The problem with a benefitted owner having to rely on a Court recognizing that it has an easement of necessity over its neighbour's (or neighbours') lands is that the Courts have, for many years, taken the position that an easement of necessity will not be recognized merely because, without the entitlement to the easement, the usage of or access to the benefitted owner's property is merely inconvenient. The Court must be convinced that it is virtually impossible for the benefitted owner's property to be used without the benefit of the easement. Thus the use of the word "necessity" here.
The difficulty in establishing an easement of necessity was recently illustrated by the Ontario Court of Appeal decision in Toronto-Dominion Bank v. Wise (Judgement, August 16, 2016, hereinafter, the "Wise Case"). In the Wise Case, Mr. and Mrs. Wise owned property fronting on a lake, and they decided to - and did - split their land into two lots, gifting one of the lots to their daughter and retaining the balance of the land which then had access only by way of the lake, and not by way of the neighbouring municipal road which ran adjacent to the daughter's lot, but after the title split, was not adjacent to the Wises' (retained) lot. The Wises did not arrange for the formal creation of an easement over the lot transferred to their daughter. The Toronto-Dominion Bank was involved because it held a mortgage on the Wises' (retained) lot and wished to protect or enhance its security by ensuring that it had proper access to the municipal road. At the original trial of this matter, the trial judge held that the Wises' property did have an easement of necessity over their daughter's lot because water access to their lot was, compared to access by way of land, "impractical". In particular, the trial judge concluded that the "common law requirement of absolute or strict necessity (to justify an easement of necessity) had developed into a rule of "practical necessity"".
The Ontario Court of Appeal held/concluded that:
(i) An easement of necessity "must be necessary to use or access the property; if access without it is merely inconvenient, the easement will not be implied". This was and continues to be true, and accordingly, the trial Court was in error in holding (as above mentioned) that the law pertaining to easements had been modified into something more "practical". In other words, if you believe that your property requires an easement over a neighbour's property, get the neighbour to agree "at the outset".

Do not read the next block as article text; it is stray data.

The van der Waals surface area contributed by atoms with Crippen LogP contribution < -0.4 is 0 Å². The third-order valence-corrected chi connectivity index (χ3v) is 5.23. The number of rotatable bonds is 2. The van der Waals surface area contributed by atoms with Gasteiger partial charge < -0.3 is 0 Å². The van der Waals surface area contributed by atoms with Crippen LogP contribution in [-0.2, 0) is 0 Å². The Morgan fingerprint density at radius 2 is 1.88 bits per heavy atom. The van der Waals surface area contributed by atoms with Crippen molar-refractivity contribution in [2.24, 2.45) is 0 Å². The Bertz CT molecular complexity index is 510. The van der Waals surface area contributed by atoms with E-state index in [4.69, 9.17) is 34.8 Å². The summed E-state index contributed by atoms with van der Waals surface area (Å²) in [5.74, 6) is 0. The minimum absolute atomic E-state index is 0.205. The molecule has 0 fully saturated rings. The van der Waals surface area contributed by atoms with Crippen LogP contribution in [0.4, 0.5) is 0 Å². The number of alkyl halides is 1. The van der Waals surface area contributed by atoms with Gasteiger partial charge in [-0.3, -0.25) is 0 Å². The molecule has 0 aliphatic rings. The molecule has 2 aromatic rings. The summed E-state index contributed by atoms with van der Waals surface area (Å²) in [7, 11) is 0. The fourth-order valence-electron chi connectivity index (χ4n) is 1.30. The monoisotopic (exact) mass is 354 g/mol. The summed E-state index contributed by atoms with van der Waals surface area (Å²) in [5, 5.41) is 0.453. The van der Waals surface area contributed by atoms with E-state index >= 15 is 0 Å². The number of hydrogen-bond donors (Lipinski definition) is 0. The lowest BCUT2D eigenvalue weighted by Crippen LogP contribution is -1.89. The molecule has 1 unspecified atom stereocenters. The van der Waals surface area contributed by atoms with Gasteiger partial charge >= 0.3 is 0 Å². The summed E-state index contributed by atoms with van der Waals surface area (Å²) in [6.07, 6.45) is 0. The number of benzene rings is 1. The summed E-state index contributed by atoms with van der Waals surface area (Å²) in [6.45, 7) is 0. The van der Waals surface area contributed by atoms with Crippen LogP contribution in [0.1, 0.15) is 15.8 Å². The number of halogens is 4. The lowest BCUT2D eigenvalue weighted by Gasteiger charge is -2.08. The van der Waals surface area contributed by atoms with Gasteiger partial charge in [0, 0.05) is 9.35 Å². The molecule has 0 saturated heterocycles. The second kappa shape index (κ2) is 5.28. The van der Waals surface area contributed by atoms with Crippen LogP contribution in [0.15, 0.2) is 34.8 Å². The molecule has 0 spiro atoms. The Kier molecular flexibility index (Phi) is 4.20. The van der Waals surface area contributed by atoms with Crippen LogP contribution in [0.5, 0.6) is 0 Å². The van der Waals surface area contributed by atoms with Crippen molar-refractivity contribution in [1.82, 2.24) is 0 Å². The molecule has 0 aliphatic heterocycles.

(ii) Whether or not an easement of necessity may be implied depends on the circumstances of the property or properties at the time when one parcel of land becomes split into two or more parcels.
(iii) An easement of necessity may be implied - if the right circumstances are present - in the situation where the original owner of the whole property splits its ownership and transfers part to a new owner where the original owner then lacks access, or, where the original owner retains access, but transfers part of what was its property to a new owner and the new owner is without access (the former situation being the one present in the Wise Case).
In the Wise Case, at the time of the split in ownership, the originally held lands had water access, and that in itself was sufficient to defeat Mr. and Mrs. Wise's claim for an implied easement over their daughter's adjacent property. It didn't matter that access to Mr. and Mrs. Wise's property by way of water was inconvenient - and perhaps difficult - compared to being able to have access (by way of a path or roadway) over their daughter's property, and, it didn't matter that in fact, no one had ever accessed Mr. and Mrs. Wise's property from the adjacent lake.
So, what is the "moral" of this story? The writer suggests that the Wise Case emphasizes the need for people who are intending to subdivide their property to ensure that they will have proper access once ownership of the adjacent (subdivided) lands has changed, and this should be properly dealt with (with input from knowledgeable counsel) before any transfer or commitment to transfer is made.